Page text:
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Issue 499, 7 June 2004
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A world of textiles opens to the public

Prof Holdcroft, Dr Spiers, Prof Hann19th century Qing dynasty jacketA unique collection of international textiles dating from the 12th century to the present day opened to the public, academics and business last month.

The University of Leeds International Textiles Archive was unveiled in its new home in St Wilfred’s Chapel in Clarendon Road by Dr Fiona Spiers (pictured, centre), Yorkshire and Humberside Heritage Lottery Fund manager.

She said: “Textiles have been at the heart of Leeds through history and the collection houses pieces of aesthetic quality and great antiquity. It is very exciting and a model for the type of partnership we are trying to encourage.”

Two exhibitions celebrate the opening of the archive in its new location. ‘Threads of progress’ charts Ulita from its origins in the Yorkshire College and ‘Dragons, unicorns and phoenixes’, which is a selection of elaborate Qing dynasty silks from the 18th and 19th centuries.

The archive also has fragments of Egyptian mummy cloths, Kashmiri shawls and tens of thousands of samples collected during Yorkshire’s textile boom years.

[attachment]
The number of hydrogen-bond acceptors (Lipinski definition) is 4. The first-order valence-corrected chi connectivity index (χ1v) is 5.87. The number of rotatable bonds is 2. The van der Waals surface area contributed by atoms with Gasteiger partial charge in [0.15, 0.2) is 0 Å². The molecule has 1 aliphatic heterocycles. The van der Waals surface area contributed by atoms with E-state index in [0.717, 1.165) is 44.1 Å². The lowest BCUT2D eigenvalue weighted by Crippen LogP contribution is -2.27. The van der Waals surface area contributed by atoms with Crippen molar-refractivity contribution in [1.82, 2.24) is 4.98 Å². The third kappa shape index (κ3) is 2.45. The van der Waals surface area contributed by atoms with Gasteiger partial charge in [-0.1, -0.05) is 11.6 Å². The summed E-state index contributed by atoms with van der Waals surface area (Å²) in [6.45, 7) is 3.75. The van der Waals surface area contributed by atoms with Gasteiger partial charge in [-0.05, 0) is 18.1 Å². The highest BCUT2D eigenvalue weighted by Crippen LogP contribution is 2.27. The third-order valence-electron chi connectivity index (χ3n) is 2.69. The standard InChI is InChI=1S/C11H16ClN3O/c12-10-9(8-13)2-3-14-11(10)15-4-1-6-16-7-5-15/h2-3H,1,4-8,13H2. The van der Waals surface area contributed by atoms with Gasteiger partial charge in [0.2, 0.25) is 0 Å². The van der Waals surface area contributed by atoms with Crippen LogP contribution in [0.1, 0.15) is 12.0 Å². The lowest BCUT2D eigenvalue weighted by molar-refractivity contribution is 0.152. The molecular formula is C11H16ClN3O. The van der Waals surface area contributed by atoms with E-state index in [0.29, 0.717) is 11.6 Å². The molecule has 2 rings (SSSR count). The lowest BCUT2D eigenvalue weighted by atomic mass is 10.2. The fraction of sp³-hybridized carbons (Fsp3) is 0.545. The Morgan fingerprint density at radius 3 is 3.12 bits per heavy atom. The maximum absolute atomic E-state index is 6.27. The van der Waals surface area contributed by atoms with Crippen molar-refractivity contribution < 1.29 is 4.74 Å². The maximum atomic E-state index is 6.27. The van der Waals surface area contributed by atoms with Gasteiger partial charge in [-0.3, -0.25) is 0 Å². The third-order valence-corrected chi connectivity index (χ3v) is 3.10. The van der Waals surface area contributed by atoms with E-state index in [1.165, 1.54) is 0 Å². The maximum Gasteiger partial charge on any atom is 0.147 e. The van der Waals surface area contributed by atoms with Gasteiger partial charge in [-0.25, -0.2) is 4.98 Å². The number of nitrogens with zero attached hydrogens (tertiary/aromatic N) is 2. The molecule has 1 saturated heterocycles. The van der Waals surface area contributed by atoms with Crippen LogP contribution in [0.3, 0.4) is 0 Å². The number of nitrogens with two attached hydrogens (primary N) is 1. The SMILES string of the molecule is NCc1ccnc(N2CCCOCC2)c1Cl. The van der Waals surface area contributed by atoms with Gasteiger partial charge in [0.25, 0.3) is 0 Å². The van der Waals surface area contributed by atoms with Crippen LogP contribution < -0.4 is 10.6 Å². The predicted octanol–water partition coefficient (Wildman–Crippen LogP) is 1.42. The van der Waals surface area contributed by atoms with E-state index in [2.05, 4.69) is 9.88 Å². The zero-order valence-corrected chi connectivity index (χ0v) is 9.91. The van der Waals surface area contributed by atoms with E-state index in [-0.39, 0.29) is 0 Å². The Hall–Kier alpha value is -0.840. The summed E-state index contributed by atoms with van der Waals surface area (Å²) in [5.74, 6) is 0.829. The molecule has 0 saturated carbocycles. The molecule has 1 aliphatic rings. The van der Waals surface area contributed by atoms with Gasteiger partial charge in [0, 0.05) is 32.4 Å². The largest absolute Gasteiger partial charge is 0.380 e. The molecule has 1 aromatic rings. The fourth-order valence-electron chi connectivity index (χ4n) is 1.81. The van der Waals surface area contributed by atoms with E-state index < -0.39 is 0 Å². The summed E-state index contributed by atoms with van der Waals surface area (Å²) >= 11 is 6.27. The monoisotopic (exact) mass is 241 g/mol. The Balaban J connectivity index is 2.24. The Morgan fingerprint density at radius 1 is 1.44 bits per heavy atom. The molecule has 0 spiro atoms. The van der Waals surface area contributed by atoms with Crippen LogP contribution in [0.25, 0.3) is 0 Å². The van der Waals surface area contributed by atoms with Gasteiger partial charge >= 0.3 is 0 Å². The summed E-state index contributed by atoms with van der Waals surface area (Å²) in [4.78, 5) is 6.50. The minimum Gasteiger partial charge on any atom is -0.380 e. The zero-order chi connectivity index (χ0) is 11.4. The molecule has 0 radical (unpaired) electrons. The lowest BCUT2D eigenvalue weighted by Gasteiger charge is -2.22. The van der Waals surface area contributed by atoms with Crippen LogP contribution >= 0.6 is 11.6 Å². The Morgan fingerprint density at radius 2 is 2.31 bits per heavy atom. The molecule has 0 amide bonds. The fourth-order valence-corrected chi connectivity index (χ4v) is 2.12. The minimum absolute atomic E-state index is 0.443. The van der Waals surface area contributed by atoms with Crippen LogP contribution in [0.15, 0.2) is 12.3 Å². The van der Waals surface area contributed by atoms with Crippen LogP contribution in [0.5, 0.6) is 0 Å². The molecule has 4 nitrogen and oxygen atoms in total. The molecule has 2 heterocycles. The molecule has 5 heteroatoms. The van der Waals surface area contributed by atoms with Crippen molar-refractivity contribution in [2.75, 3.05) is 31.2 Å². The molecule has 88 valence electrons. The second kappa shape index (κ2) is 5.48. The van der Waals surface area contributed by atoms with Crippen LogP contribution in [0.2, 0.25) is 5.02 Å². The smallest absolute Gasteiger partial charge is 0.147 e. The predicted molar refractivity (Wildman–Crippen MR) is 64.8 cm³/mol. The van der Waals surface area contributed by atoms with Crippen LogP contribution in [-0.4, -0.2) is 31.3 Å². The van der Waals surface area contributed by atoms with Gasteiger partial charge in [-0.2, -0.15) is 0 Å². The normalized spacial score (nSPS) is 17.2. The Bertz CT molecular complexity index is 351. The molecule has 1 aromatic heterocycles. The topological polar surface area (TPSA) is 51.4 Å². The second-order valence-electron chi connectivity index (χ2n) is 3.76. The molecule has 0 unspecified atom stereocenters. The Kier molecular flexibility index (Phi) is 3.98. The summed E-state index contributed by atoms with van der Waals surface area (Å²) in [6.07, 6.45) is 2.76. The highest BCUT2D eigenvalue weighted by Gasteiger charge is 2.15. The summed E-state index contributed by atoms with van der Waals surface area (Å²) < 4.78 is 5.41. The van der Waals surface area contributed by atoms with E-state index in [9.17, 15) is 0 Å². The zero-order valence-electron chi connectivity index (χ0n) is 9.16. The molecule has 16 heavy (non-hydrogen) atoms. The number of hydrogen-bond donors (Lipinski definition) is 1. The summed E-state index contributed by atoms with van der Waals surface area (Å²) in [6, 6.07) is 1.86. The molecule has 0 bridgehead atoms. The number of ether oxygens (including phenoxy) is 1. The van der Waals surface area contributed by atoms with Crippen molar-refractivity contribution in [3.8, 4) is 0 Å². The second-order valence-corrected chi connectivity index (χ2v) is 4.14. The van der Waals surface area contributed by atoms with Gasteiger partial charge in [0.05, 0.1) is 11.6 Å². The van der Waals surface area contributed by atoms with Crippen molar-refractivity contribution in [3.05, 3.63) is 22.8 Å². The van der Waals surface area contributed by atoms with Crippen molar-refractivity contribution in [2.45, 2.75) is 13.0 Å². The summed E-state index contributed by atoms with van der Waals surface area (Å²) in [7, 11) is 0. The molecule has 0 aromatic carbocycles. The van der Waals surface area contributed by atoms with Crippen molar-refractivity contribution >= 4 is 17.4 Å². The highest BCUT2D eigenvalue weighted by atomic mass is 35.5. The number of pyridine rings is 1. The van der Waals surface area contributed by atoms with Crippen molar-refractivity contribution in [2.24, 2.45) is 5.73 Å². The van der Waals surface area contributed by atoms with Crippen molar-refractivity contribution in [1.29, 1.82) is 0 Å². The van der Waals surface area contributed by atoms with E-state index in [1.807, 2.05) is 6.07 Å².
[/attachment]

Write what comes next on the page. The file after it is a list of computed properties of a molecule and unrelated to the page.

Ulita committee chair Professor David Holdcroft (pictured, left) said: “This is a fantastic resource and unique in the UK. The archive provides a wonderful opportunity for the University to make that accessible to the public.”

Archive director Professor Michael Hann (pictured, right) said: “It’s a very exciting time for textiles at Leeds. We are in contact with embassies, industrialists and other museums with the view to extending the collection. We are also hoping to start a rolling programme of research fellows who will work with the archive and will be considering commercial opportunities to ensure the archive can become financially self-sufficient.”

Ulita’s origins are in the early years of the Yorkshire College when the department of textile industries collected pattern books and made glass plate slides of textile manufacturing processes. The archive grew over the years, and received donations of collections from all over the world.

Work has started on creating a digital archive of the collection.

Pictured above right – Han woman's jacket, Chinese, Qing dynasty, early 19th century.

See press release

Page owner: | Updated: 7/6/04


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